In a pre Covid world where 90% of all commerce happened in the physical world it is perhaps surprising so little of the data generated is being put to use. 

A lack of technical sophistication, legacy systems and commercial focus has made it extremely difficult for marketing service providers to tap this data and use it to drive consumer behaviour at scale

Despite the historical efforts of leading UK grocers through their own proprietary or coalition loyalty marketing programmes, the truth is that the retail market, as a whole, remains focused on other priorities, not data, as business owners fight daily fires in offering goods and services to their customers. 

A need to collect, clean, analyse and then action customer data, including the ability to measure the benefits & determine a ROI, is still very much a secondary consideration

Companies that serve merchants have in their part traditionally focused on activities that bear the most revenue.  POS vendors & Payment companies traditionally saw more money from non-data services meaning that the use of data was always seen as a distraction

Commercial pressures mean that this has now started to change. 

Driven by their on-line experiences, merchants are becoming more comfortable using data to better manage their customers.  Tech start-ups, especially in the mobile payment and loyalty space are showing merchants what is possible with improved data analysis and the impact this has on the bottom line. 

In the next decade new business owners will have grown up using technology backed by data and will expect far more sophistication from their providers

POS vendors have already started offering more added value features, investing development in data and promotional tools that have become ‘table stakes’ within the product specification.   As POS prices continue to fall due to lower POS software development and falling hardware costs the market will started to prioritise data revenues seeking out new revenue streams

This data revenue starts at the lowest level: syndicated data, delivering aggregate insights across market sectors.  

For example, syndicated data would tell you that product A sold more than product B last month.  Further filters on syndicated data could show you things like what regions product A performed best in, and at what prices.

As POS vendors start to discover that data must be cleaned and organized to grow in value, you’ll see POS product development changes that force merchants to more uniformly code their sales items. You might see standardization of menu items from drop down lists, so merchants don’t have the opportunity to abbreviate “chicken” or misspell “cheese” for instance on the sale of burgers with added cheese.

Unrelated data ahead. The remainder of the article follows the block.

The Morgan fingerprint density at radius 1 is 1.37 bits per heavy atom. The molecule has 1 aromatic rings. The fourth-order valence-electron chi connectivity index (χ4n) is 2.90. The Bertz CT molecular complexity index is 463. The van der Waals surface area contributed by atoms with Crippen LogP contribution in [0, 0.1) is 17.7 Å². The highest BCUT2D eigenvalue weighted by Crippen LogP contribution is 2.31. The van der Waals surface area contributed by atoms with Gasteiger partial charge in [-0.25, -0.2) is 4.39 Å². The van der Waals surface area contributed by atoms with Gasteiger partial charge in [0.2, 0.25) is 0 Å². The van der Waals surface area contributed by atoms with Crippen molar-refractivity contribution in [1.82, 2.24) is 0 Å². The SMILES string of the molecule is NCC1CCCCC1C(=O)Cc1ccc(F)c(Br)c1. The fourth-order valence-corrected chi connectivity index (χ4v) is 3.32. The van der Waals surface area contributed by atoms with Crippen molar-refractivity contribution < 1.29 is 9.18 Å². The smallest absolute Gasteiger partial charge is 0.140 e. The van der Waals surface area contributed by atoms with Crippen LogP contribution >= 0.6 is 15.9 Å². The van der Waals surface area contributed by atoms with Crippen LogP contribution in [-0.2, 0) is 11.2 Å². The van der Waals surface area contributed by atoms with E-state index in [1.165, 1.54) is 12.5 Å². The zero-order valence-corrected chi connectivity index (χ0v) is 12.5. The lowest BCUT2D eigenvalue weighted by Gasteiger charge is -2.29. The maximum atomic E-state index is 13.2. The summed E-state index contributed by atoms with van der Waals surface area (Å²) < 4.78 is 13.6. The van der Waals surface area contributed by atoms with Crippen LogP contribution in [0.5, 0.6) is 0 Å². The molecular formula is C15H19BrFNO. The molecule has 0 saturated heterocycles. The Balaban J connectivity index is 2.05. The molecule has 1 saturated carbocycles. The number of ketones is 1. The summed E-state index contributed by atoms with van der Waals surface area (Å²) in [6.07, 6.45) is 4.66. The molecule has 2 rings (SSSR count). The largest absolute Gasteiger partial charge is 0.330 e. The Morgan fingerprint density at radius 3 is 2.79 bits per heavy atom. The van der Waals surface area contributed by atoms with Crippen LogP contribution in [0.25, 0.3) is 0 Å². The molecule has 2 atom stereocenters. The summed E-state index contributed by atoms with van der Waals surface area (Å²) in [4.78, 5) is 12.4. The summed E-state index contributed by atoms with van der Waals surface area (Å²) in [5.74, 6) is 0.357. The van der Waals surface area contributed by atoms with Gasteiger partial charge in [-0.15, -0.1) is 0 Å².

From here, the value of syndicated data increases another notch where you can start to analyse discounts and promotions to determine if they’re creating lift on item sales.  This cycle continues as more item level data comes into the syndicated data pool and cleaner data attributes are added to transactions.  

At some point, however, the syndicated data market will reach its maximal value. To climb the revenue ladder more data must be added.  However, due to PCI compliance, the reality is that only payment companies have access to Personally Identifiable information coming from customer card transactions.  POS vendors responding to PCI compliance have dumped all customer card data effectively removing their software from the scope of PCI

Here is where the payment companies are brought into the data discussion.  Since POS companies are not collecting Personal Identifiable information they need to involve the processors or card networks to match transaction timestamps at the merchant check level with timestamps from the processing stream, thereby marrying the two data sets

Taking the data separately, here’s what you’re given:

POS Data Stream: Basket Data. Useful for basic syndicated data, but no POS vendor will pull this off independently. 

Processor/Network PII Data Stream: Customer Names, which can give you Demographic Data of interest to low-margin retailers who want to know their customers and where else they’re shopping but not what they are buying

Married together, the data taps into the high-margin advertising dollars because you’re combining item data (which suppliers care about) with demographic data (which marketers care about).

The key, however, is to make enough Basket Data and PII data be available across enough verticals and regions at a deep enough level to give advertisers confidence that the data is reflective of the overall market.  This is why SKU data is going to have to come from a multitude of POS vendors as no one company has enough to grab the big advertising dollars. 

When Payment Processors are made aware of these new revenue opportunities the big question is if they will simply buy POS vendors to access their data? And, if they don’t, there will be all sorts of new data driven companies in the mould of Google, Facebook, and Amazon to take advantage.